■Kihada-iro [Pomegranate skin + Alum mordant] is derived from the Amur cork tree. In traditional dyes and its use in Japan dates back to the Nara period. However, for cotton the cork tree doesn’t fast very well. The color is made by boiling dried pomegranate skin, paired with alum mordant. The color isn’t a bright cheerful yellow, or quite a cold mustard yellow. It is a yellow you would see falling from a tree or written in a poem.
■Haizakura-iro [Areca palm tree nut + Alum mordant] is a dye that is made from the nut of the Areca palm tree. The ground nuts are boiled in water. This was an imported dye used in the Edo and Muromachi periods in Japan for black garment dyeing. In Asia, this nut was chewed with betel, and would turn the saliva red. The same red matter is what creates the pink tone in this color. At Tezomeya, we use this dye with alum mordant to create this grey-pink color. This ash-cherry-blossom color compliments any woman of any color.
■Ni-iro [Pomegranate skin + Indian madder root + Alum mordant] is created by first dyeing yellow with dried pomegranate skins. Next is the red dye of the Indian madder root. Since ancient times the utilization of two different dyes were the method to create the variety of natural colors. The Chinese character for this color symbolizes red earth, and is the red color for mineral pigment painting. The combination of the mute yellow and charming red is this stoic orange color.
■Toki-iro [Indian madder root + Alum mordant] is the ancient red from the Indian madder root. We boil the madder root and use an alum mordant to make a deep red for silk, and a pastel red for cotton. There are only a few plants that can create a red color. However, unlike safflower and Sappanwood, madder is more permanent and reliable. The word “toki” comes from the Japanese word for the crested ibis, which has this enchanting red color quill.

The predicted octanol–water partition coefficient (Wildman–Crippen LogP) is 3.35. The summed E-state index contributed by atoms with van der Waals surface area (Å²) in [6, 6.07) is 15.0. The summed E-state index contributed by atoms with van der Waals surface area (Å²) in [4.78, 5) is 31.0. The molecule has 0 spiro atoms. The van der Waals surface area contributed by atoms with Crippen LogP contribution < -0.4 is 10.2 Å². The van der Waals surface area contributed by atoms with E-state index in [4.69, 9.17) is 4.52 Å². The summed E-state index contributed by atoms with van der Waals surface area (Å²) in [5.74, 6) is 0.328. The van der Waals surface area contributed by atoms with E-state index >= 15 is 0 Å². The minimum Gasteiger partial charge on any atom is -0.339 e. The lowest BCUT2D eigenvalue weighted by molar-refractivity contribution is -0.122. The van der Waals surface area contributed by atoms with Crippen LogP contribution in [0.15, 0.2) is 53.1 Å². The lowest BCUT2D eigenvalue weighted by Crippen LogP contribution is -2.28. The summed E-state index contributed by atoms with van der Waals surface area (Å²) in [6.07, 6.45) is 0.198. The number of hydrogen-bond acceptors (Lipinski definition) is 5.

■Oitake-iro [Pomegranate skin + Wood vinegar mordant] is made from a combination of wood vinegar mordant and dried pomegranate skins. Because of the pomegranate, if we change the mordant we can make several different colors. There are two ways to make green, one, mix yellow and blue. Or two, mix yellow and a little bit of black. For oitake-iro we dye it yellow first, and then add an iron mordant. The resulting color is an ashy tea-green. Translated into English this color means “wilting bamboo”, which certainly describes this subtle green.
■Nibi-iro [Green alder cones + Wood vinegar mordant] is made from green alder cones and a wood vinegar mordant. The color is a neutral grey, and in Japan, it was the customary color for mourning. If you refer to The Tale of Genji, you would see that the darker the Nibi-iro the deeper your relationship with the deceased. There are various shades of this color on Japanese (from thin to thick). The word nibi comes from the adjective nibui, which means “dull” (sword). Compared to western “grey” the color is more yellowish. Even though the process is simple, the resulting color is quite mysterious and complicated.